sorry, couldn’t keep a straight face for that!
There is a certain type of online commentator who rears his head (and they are overwhelmingly male) on issues typically described as liberal concerns: Queer equality, Feminism, social welfare and so on.
I call them Geezer Libertarians. White, male, heterosexual; minimally educated, middle-aged, sub-clinically depressed – their characteristics can easily be read through their statements and their writing styles.
In Britain, these men are caricatured with a supposedly typical signature that might appear on a letter to the editor in The Times or The Telegraph: “Disgusted, Tunbridge Wells”; that city’s name being a byword for everything white, middle-class and complacent.
Wherever they exist, their default posture is outrage, in varying degrees; their emotional stance, scorn for anything that benefits or even pays attention to another demographic; their identifying sound, the splutter.
Their grumbling, carping responses, their symbolic pats on the back and “here here!”s, are the male bonding exercises, the tire-kicking, of men stuck at the emotional and intellectual level of alienated teenagers; the surreptitious glance at the next guy in the shower has been replaced online with a quick glance at his neighbour’s irrelevant opinions; the hope in both cases being that he will measure up, by which he really means, “belong”. At the root is self-imposed male isolation and fear.
If you read the comments to this article, you will see that heterosexual males went approximately crazy with the idea that the police should issue a formal apology for harmful actions in the past. The fact that it concerned (mostly) gay men was the cherry on the red flag – if I may mix my metaphors…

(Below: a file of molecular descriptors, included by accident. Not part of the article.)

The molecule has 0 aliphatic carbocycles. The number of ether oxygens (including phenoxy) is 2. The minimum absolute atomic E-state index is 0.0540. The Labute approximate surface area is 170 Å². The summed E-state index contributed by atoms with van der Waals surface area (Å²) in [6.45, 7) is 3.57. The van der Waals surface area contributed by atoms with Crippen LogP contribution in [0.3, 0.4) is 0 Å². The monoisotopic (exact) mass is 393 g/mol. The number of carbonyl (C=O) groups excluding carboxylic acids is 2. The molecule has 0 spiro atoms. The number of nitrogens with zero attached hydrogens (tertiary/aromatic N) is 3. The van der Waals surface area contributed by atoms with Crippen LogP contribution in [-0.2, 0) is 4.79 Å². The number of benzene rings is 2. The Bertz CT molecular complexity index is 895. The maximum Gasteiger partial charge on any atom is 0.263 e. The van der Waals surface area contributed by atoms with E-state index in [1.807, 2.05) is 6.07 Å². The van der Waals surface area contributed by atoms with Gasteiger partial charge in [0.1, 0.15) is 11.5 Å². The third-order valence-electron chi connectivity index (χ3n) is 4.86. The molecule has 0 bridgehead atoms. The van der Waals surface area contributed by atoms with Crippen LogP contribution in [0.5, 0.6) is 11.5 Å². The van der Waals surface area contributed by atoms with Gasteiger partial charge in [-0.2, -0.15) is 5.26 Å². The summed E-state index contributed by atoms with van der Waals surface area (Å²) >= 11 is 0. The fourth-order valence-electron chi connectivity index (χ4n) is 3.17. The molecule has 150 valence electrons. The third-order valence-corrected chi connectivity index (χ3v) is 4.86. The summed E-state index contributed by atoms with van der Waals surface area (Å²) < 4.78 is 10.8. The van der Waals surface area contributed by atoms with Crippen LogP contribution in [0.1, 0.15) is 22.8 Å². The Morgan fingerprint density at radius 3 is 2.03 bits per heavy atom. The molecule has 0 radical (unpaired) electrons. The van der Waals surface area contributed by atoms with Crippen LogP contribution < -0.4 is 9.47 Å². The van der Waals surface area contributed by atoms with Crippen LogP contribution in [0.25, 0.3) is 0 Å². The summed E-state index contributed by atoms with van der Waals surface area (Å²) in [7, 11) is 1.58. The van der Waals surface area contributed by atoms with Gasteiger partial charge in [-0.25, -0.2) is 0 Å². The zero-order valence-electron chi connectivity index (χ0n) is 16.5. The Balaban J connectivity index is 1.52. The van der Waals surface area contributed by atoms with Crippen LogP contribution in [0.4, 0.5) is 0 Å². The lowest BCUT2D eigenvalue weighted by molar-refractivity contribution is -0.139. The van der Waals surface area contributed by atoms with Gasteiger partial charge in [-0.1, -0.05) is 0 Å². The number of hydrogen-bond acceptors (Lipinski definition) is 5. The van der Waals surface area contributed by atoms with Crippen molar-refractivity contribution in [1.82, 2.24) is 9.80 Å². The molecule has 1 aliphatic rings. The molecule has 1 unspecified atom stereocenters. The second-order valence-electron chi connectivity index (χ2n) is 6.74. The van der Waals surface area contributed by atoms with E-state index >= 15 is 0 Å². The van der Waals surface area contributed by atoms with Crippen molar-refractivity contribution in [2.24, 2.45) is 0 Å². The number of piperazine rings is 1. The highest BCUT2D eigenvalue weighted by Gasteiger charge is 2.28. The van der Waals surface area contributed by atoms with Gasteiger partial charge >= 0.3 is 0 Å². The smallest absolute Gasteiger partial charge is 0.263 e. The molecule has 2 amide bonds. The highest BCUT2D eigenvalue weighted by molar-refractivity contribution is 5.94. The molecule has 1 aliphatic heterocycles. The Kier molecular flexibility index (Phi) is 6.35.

(Backgrounder: On February 5th, 1981, Toronto Police raided three bathhouses, causing substantial property damage and arresting 300 men on “bawdy house” charges. These shocking events galvanized the gay community, who staged a protest to voice their outrage. The events led to Toronto’s first Gay Pride, in June the same year. Fast-forward to June 2016, 35 years later, on the eve of Toronto Pride – now a massive and world-famous event taking place over a month, and drawing over a million people to the city – when Toronto Police Chief Mark Saunders announced that he would formally apologize to the gay community for the raids.)
My favorite comment: “How about everybody apologize for everything!” – a comment so devoid of meaning or substance, of anything except a pathetic cry of “Me too!!”, that I marveled that anyone would actually think they had contributed to an intelligent discussion by posting it. The option of saying nothing when one has nothing to say had apparently not occurred to him.
An apology? Of course. The original actions sent the message to society that gay men were not worthy of respect or dignity; that it was OK to mistreat them. The apology sends the message that it’s not OK, and that we are worthy.
Equal, in fact.